The main problem is not just excess current possibly overheating a very small battery, but without a charge regulator to limit charging voltage, the voltage may eventually rise high enough to cause permanent battery damage.

The best resource on the internet is "battery university" and learn about the characteristics of different battery types, and what can happen if any of the battery ratings are exceeded. https://batteryuniversity.com/learn/

Go ahead and have some fun, its an excellent way to learn.

There is a very big difference between messing about with an old junked car battery, and working with several thousand dollars worth of large Lithium cells.
Cheers,  Tony.
 
pollenface

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Joined: 01/09/2020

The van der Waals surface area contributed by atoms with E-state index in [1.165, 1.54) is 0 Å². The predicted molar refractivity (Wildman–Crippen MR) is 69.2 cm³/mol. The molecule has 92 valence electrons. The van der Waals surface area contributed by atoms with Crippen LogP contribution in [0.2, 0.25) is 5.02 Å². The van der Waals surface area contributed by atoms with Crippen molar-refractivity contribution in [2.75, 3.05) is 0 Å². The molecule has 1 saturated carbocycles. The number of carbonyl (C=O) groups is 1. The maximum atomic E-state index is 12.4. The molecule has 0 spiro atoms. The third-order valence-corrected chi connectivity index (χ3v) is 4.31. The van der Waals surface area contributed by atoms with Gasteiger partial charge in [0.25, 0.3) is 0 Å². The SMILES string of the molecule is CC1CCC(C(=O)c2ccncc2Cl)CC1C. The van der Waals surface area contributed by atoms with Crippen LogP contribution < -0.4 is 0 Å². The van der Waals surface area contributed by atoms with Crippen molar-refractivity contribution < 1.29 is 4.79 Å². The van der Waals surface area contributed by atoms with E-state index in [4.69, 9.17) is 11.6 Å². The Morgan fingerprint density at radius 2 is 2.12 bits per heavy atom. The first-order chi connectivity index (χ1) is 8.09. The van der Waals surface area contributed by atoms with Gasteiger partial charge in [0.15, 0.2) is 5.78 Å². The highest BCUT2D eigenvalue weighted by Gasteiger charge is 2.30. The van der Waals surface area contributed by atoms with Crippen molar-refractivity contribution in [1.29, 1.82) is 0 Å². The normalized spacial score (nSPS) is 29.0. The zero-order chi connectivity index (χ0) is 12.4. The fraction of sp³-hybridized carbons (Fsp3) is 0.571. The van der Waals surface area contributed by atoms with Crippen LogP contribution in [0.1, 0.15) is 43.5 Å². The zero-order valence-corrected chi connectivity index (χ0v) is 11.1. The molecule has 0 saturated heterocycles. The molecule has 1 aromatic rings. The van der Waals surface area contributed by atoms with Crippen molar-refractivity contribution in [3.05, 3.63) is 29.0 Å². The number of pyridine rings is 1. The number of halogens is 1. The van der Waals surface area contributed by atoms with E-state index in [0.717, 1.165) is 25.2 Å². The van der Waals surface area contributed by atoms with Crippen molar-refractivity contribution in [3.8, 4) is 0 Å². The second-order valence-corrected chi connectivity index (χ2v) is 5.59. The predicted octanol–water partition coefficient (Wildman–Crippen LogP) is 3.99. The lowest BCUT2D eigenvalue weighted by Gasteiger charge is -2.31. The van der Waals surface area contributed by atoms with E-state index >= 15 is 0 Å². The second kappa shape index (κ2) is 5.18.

Location: Australia
Posts: 26
Posted: 11:20am 02 Nov 2020
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  Warpspeed said  
The main problem is not just excess current possibly overheating a very small battery, but without a charge regulator to limit charging voltage, the voltage may eventually rise high enough to cause permanent battery damage.


Obviously there is potential for damage if one is using too large of a panel and too small of a battery, I'm not talking about putting a 100w panel on a 20ah battery.